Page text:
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  • This picture illustrates that the mutants freeze the ribsosome in a configuration where the switch is frozen in the open position. Ribosomal protein L3 is shown in green.  Its fingers extend downward and toward the left into the catalytic core of the ribosome (red).  The orange arrow shows the path taken by tRNAs as they travel from outside of the ribosome into its core.  Incoming tRNAs must pass through two
    This picture illustrates that the mutants freeze the ribsosome in a configuration where the switch is frozen in the open position. Ribosomal protein L3 is shown in green. Its fingers extend downward and toward the left into the catalytic core of the ribosome (red). The orange arrow shows the path taken by tRNAs as they travel from outside of the ribosome into its core. Incoming tRNAs must pass through two "gates", shown in yellow. Individual bits of RNA are colored blue to indicate that they are more open or accessible to the outside world when the finger structures of L3 are mutated.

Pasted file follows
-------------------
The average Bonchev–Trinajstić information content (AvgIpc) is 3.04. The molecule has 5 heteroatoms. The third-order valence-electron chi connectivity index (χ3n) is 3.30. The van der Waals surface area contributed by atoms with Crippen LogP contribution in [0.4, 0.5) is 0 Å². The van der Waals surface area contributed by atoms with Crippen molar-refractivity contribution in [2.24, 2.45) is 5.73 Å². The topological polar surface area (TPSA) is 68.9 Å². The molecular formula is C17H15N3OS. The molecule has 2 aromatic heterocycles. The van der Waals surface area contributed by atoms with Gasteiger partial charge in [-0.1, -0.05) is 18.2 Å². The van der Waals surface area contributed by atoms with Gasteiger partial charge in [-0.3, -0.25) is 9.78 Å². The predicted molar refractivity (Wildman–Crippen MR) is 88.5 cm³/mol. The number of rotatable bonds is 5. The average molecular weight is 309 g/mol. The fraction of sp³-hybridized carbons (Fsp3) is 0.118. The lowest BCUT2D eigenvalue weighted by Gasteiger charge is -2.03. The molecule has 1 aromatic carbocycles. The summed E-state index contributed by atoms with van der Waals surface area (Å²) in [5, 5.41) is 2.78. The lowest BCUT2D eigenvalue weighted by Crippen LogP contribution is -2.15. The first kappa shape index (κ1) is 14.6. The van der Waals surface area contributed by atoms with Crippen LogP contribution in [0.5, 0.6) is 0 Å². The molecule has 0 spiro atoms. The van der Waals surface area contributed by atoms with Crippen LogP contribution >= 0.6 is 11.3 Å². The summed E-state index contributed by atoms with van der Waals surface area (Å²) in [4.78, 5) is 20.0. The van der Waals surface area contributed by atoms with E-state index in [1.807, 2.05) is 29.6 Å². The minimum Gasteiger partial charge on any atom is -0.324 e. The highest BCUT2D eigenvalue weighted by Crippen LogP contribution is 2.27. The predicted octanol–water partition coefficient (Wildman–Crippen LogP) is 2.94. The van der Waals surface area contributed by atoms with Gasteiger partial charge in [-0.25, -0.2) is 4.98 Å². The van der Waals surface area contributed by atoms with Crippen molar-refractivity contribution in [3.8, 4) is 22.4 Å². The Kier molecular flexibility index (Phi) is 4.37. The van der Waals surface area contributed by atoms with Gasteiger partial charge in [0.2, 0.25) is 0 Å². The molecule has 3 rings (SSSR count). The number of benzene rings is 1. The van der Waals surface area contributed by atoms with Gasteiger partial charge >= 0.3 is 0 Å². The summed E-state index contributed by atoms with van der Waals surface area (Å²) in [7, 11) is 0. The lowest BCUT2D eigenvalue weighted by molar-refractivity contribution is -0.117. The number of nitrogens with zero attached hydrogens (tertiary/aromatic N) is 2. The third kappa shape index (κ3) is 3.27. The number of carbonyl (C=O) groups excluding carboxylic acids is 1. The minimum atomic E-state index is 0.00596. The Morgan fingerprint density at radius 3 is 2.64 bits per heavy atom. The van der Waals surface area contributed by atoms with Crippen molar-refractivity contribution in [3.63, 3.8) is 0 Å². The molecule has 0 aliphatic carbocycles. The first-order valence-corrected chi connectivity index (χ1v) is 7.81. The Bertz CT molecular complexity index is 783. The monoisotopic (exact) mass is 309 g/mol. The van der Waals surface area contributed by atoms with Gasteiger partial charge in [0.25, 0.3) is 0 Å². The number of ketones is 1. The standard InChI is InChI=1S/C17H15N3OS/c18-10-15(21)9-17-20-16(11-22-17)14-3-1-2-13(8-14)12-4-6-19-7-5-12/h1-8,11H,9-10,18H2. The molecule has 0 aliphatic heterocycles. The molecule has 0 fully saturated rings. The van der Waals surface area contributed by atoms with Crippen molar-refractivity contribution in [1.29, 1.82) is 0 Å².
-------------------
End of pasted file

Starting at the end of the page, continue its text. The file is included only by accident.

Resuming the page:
• This picture shows a cartoon of how the switch works.  Left: this configuration of the L3 finger switch places the ribosome in the
    This picture shows a cartoon of how the switch works. Left: this configuration of the L3 finger switch places the ribosome in the "open" position, where it binds the protein that delivers new tRNAs to it (eEF1A-aatRNA-GTP). The tRNAs are then delivered to the ribosomal core in a process called "accommodation". Once there, they participate in the central step of protein synthesis called peptidyltransfer. During this time, the L3 switch moves, closing the ribosome, and forming the binding site for the next player called eEF2-GTP, whose function is to push the ribosome down the mRNA, setting up the next step in the cycle of protein synthesis.




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